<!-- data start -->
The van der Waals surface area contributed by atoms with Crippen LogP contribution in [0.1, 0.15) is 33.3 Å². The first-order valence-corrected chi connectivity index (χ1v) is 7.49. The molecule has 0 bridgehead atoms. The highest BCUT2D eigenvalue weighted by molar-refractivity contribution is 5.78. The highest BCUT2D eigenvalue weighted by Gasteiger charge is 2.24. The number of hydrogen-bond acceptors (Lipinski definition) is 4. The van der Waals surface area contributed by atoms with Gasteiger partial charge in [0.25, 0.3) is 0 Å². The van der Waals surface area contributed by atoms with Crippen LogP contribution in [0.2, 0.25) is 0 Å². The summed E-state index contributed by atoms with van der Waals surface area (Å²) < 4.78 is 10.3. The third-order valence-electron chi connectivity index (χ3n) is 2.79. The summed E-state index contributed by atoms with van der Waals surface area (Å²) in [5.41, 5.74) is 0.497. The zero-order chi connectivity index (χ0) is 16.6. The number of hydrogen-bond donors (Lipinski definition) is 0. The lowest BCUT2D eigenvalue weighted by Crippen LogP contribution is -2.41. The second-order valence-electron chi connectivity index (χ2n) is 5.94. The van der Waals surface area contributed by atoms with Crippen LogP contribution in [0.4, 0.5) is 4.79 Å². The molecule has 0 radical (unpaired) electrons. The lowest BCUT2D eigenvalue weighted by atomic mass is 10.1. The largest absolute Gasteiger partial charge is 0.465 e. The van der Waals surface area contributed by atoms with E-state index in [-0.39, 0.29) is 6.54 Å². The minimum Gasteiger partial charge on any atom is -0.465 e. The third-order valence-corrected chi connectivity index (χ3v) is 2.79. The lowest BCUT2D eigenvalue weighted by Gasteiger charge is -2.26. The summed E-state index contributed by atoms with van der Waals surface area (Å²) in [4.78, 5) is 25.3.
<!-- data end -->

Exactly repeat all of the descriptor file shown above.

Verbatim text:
The van der Waals surface area contributed by atoms with Crippen LogP contribution in [0.1, 0.15) is 33.3 Å². The first-order valence-corrected chi connectivity index (χ1v) is 7.49. The molecule has 0 bridgehead atoms. The highest BCUT2D eigenvalue weighted by molar-refractivity contribution is 5.78. The highest BCUT2D eigenvalue weighted by Gasteiger charge is 2.24. The number of hydrogen-bond acceptors (Lipinski definition) is 4. The van der Waals surface area contributed by atoms with Gasteiger partial charge in [0.25, 0.3) is 0 Å². The van der Waals surface area contributed by atoms with Crippen LogP contribution in [0.2, 0.25) is 0 Å². The summed E-state index contributed by atoms with van der Waals surface area (Å²) < 4.78 is 10.3. The third-order valence-electron chi connectivity index (χ3n) is 2.79. The summed E-state index contributed by atoms with van der Waals surface area (Å²) in [5.41, 5.74) is 0.497. The zero-order chi connectivity index (χ0) is 16.6. The number of hydrogen-bond donors (Lipinski definition) is 0. The lowest BCUT2D eigenvalue weighted by Crippen LogP contribution is -2.41. The second-order valence-electron chi connectivity index (χ2n) is 5.94. The van der Waals surface area contributed by atoms with Crippen LogP contribution in [0.4, 0.5) is 4.79 Å². The molecule has 0 radical (unpaired) electrons. The lowest BCUT2D eigenvalue weighted by atomic mass is 10.1. The largest absolute Gasteiger partial charge is 0.465 e. The van der Waals surface area contributed by atoms with E-state index in [-0.39, 0.29) is 6.54 Å². The minimum Gasteiger partial charge on any atom is -0.465 e. The third-order valence-corrected chi connectivity index (χ3v) is 2.79. The lowest BCUT2D eigenvalue weighted by Gasteiger charge is -2.26. The summed E-state index contributed by atoms with van der Waals surface area (Å²) in [4.78, 5) is 25.3.